I read a post on Quora recently where someone asked what the essential traits of successful restaurants were. Many current and former restaurant owners, chefs and investors offered their advice. There were a number of common themes, as you might expect – good food, good location, good customer service, good online reviews etc. But one other answer appeared repeatedly as well that I thought was interesting; the owners must have a keen business sense.
It something I’ve talked about before – the difference between working in your business and working on your business. Back in 2008/09, shortly after the construction industry in Ireland ground to a halt, I remember dealing with quite a few queries from brickies, plasterers, joiners and electricians about setting up coffee shops, restaurants and sandwich bars. Their logic, apart from having no site work to go to, was something along the lines of “Sure, it’s just making tea and sandwiches. I can make tea and sandwiches.” But as any experienced eatery owner knows, there’s far more to it than most people realise.
With that in mind, here are my top tips for anyone thinking of starting up a restaurant, cafe or takeaway.
To me, this is just extremely practical. It goes back to the difference between doing the job and running the business. You might be an award winning chef and have an exceptional talent for food, but if you can’t manage staff, promote you business, keep the books and build relationships with customers and suppliers you’re sunk before the doors even open. Bringing in someone with these skills that you trust and get on with will be the difference between success and failure. Whether or not they are shareholder or a well remunerated manager is up to you, but the key is to have everyone playing to their strengths. You look after the food and your business partner can manage the business side of things.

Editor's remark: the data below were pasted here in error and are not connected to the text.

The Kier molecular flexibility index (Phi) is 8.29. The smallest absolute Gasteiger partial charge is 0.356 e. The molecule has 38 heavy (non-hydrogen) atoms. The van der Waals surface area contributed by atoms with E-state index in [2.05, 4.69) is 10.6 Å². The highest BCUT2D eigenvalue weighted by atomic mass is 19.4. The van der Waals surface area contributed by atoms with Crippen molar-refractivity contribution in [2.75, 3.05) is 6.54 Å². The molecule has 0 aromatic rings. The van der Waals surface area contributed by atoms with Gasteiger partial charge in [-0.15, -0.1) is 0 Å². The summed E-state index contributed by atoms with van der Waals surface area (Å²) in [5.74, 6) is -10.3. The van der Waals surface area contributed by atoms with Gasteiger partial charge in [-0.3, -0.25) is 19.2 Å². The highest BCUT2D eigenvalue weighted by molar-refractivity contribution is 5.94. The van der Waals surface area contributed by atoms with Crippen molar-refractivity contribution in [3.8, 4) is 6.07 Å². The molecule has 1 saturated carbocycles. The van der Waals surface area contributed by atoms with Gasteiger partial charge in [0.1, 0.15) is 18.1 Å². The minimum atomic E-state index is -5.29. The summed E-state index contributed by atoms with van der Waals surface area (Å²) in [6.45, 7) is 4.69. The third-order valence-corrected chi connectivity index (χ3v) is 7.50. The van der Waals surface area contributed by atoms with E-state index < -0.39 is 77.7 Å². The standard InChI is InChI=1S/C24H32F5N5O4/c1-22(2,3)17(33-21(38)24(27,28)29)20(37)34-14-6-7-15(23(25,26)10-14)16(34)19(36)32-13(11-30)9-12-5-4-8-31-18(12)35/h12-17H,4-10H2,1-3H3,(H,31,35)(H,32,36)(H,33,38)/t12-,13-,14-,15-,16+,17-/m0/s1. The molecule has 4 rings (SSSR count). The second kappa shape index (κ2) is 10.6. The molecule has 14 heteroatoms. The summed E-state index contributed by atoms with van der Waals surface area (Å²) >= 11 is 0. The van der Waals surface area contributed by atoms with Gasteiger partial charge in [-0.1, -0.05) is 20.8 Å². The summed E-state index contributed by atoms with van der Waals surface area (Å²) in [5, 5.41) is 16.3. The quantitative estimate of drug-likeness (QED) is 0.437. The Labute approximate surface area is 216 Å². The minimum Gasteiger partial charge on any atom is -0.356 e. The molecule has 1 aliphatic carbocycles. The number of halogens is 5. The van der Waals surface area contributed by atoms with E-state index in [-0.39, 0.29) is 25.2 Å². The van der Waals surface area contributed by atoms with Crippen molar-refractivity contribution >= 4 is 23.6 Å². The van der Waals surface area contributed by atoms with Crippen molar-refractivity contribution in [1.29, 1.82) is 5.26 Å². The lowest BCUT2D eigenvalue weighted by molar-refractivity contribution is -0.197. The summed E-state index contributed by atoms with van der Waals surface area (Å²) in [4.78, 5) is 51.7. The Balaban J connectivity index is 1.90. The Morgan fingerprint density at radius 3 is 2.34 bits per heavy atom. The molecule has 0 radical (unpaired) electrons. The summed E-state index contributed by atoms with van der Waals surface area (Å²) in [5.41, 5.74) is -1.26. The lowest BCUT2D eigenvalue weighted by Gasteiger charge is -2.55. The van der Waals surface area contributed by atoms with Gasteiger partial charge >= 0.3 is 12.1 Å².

In most food service businesses, wages typically amount to around a third of turnover. However this can shift up or down depending on whether you operate table service or counter service, have numerous highly skilled chefs or one etc. Whatever your model, the sweet spot when it comes to staff scheduling is to have everyone busy but not to a point where they can’t cope. That, ultimately, has a negative impact on the business, the customer experience and the staff morale.